“One thing I’m really excited about right now is voice-activated brands,” he says.
We talked about smart fridges and appliances, how products could begin to work within the household to target our needs in a seamless way that feels helpful rather than invasive.
“I think every brand should be thinking not just about ‘Here’s my sell slogan,’ but more like, ‘Here’s who you are and the values that matter to you, and we’re going to insert ourselves in gently.’”
Not only is video an essential part of any marketing strategy moving forward, but voice activation and integrated technology are here to stay, and most likely going to expand beyond their current capabilities to become commonplace elements in our daily lives. But no matter how useful these technologies become, there is another important factor to consider.
“I want to be entertained,” says Travis. “If you’re going to steal 20 seconds of my life, give me something valuable. And if your service isn’t for me, then please don’t target me. I think that improved targeting is going to be the future. Attention spans are short, so if we’re going to look at something, make it something that matters to us and keep it quick.”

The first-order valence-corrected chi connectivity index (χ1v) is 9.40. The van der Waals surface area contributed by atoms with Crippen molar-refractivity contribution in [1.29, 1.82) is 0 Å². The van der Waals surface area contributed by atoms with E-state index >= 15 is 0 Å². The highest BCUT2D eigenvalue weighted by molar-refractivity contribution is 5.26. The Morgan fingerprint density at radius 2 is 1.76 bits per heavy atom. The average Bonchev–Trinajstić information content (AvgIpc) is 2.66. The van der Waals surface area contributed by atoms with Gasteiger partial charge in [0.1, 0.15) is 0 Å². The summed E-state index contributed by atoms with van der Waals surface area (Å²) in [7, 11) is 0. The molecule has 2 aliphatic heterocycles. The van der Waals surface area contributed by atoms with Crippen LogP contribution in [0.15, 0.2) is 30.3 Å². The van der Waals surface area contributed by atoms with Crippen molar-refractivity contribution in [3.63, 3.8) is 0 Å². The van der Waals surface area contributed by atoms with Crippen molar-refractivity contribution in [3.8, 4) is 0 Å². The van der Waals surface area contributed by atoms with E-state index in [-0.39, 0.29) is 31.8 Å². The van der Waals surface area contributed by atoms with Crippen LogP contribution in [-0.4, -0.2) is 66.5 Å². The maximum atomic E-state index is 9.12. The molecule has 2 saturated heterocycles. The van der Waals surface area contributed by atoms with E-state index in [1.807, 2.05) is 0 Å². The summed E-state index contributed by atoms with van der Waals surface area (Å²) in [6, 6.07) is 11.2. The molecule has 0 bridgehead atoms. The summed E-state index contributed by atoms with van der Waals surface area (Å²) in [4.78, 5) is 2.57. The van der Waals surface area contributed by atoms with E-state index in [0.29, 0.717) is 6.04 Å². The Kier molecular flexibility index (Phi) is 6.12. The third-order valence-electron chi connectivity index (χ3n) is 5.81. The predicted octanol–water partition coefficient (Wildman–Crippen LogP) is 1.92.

When it comes to imagining the future of branding and marketing, there are many more avenues to explore than can fit into one conversation—from scaling small brands while preserving their uniqueness, to protecting individuals’ right to privacy in a hyperconnected world. But as Travis navigates the future of branding, he reminds us of an essential question to keep in mind as video, voice, and automation become more and more present in our everyday experiences.
“As marketers, we are in the business of selling products,” he points out, “but how can we do that in a way that is honest and not bullshit?”
About Scout Digital
At Scout Digital we build beautiful online experiences and powerful marketing programs to help our clients solve challenges and realize opportunities. We believe that the most engaging brands are storytellers, and we develop narratives to help you foster meaningful connections with your customers.